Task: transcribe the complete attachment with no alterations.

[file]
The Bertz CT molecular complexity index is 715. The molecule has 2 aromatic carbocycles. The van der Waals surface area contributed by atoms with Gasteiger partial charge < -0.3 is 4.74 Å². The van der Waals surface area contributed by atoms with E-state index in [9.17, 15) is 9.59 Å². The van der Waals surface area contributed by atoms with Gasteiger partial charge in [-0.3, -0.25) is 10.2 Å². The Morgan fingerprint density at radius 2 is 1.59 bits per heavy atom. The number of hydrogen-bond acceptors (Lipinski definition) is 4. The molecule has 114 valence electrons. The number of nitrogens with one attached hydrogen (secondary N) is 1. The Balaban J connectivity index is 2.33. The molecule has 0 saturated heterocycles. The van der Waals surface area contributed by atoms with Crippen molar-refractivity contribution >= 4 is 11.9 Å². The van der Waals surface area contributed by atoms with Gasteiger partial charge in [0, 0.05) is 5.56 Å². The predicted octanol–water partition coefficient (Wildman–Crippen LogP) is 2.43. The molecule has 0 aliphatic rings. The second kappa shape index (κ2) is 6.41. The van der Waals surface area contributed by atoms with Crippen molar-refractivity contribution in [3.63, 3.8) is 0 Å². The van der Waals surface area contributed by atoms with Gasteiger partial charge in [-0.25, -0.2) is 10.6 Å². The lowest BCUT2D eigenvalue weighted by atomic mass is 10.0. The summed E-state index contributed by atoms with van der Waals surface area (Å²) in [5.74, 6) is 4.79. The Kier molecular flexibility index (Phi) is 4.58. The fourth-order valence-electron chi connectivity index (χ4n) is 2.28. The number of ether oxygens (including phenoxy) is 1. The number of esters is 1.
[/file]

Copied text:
The Bertz CT molecular complexity index is 715. The molecule has 2 aromatic carbocycles. The van der Waals surface area contributed by atoms with Gasteiger partial charge < -0.3 is 4.74 Å². The van der Waals surface area contributed by atoms with E-state index in [9.17, 15) is 9.59 Å². The van der Waals surface area contributed by atoms with Gasteiger partial charge in [-0.3, -0.25) is 10.2 Å². The Morgan fingerprint density at radius 2 is 1.59 bits per heavy atom. The number of hydrogen-bond acceptors (Lipinski definition) is 4. The molecule has 114 valence electrons. The number of nitrogens with one attached hydrogen (secondary N) is 1. The Balaban J connectivity index is 2.33. The molecule has 0 saturated heterocycles. The van der Waals surface area contributed by atoms with Crippen molar-refractivity contribution >= 4 is 11.9 Å². The van der Waals surface area contributed by atoms with Gasteiger partial charge in [0, 0.05) is 5.56 Å². The predicted octanol–water partition coefficient (Wildman–Crippen LogP) is 2.43. The molecule has 0 aliphatic rings. The second kappa shape index (κ2) is 6.41. The van der Waals surface area contributed by atoms with Crippen molar-refractivity contribution in [3.63, 3.8) is 0 Å². The van der Waals surface area contributed by atoms with Gasteiger partial charge in [-0.25, -0.2) is 10.6 Å². The lowest BCUT2D eigenvalue weighted by atomic mass is 10.0. The summed E-state index contributed by atoms with van der Waals surface area (Å²) in [5.74, 6) is 4.79. The Kier molecular flexibility index (Phi) is 4.58. The fourth-order valence-electron chi connectivity index (χ4n) is 2.28. The number of ether oxygens (including phenoxy) is 1. The number of esters is 1.